Figure 9. Layout of NCUT_9000, based on TSMC 0.6μm BiCMOS technology
4. Design of NCUT_9000
Based on the above analysis and Figures 5-7, NCUT_
9000’s block diagram is shown in Figure 8.
The NCUT_9000 is the Green-mode resonant control-
ler in critical mode for Desktop PC and high density AC
adapter with 90 plus efficiency. For the power supply, it’s
input current shaping PFC performance could be very
close to the performance of ML4800 leading edge
modulation average current topology.
NCUT_9000 offers the use of smaller, lower cost bulk
capacitors, reduces power line loading and stress on the
switching FETs, and results in a power supply fully
compliant to IEC1000-3-2 specifications. This IC in-
cludes circuits for the implementation of a leading edge
modulation, input current shaping technique “boost” type
PFC and a trailing edge modulation current.
This circuit operates at 100kHz. A PFC OVP com-
parator shuts down the PFC section in the event of a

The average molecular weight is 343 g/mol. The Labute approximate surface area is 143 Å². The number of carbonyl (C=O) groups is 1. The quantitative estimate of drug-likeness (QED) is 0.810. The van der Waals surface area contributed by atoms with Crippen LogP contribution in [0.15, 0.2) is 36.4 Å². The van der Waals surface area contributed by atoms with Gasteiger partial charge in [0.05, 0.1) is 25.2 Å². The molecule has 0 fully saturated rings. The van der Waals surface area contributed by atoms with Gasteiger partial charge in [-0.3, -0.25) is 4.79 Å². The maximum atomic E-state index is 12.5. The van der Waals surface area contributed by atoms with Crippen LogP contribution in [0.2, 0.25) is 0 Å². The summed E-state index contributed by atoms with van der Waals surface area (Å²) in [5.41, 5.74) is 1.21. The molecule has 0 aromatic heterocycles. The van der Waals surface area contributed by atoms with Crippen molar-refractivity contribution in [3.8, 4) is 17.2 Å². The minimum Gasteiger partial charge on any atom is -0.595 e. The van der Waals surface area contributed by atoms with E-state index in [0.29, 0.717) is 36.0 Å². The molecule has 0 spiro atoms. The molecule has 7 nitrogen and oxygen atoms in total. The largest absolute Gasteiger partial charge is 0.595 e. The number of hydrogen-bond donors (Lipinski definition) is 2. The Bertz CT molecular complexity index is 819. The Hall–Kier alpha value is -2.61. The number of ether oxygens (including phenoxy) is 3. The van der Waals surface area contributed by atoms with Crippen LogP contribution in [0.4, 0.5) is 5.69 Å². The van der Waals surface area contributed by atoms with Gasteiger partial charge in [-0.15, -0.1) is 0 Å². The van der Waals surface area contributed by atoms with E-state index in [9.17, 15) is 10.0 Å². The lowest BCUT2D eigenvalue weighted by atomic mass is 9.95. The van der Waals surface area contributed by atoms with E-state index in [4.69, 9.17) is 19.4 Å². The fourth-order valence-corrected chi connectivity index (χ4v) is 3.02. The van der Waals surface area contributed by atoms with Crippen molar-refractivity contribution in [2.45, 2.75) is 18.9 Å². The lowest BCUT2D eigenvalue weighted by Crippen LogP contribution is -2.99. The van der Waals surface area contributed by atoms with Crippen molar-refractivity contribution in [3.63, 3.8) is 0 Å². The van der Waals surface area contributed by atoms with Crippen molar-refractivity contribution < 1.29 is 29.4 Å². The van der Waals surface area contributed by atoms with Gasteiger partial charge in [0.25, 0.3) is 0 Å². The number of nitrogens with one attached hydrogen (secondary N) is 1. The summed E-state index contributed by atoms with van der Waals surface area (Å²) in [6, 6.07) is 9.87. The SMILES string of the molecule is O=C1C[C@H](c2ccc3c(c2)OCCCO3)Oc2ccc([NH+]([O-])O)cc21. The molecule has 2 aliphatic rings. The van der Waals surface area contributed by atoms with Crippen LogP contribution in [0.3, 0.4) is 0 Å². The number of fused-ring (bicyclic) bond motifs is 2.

sudden decrease in load. The PFC section also includes
peak current limiting for enhanced system reliability.
The layout of NCUT_9000 is shown in Figure 9,
based on TSMC 0.6μm BiCMOS technology.
Copyright © 2009 SciRes EPE
Figure 10. The internal circuitry of a generic single output CCM PWM controller
Figure 11. The simplified diagram for IGBT and its macro model (Figure 11(a). The simplified diagram for IGBT; Figure
11(b). The IGBT’s macro models)
5. Simulation of Power Supply Controller
Combined with Output Power IGBT Device
Power supplies controller is notoriously difficult to simu-
late as component models in SPICE, due to the inherent
instability of oscillator circuits in computer simulator.
SPICE can all too often settle into a static mode where
the circuit no longer oscillates, or takes so long to con-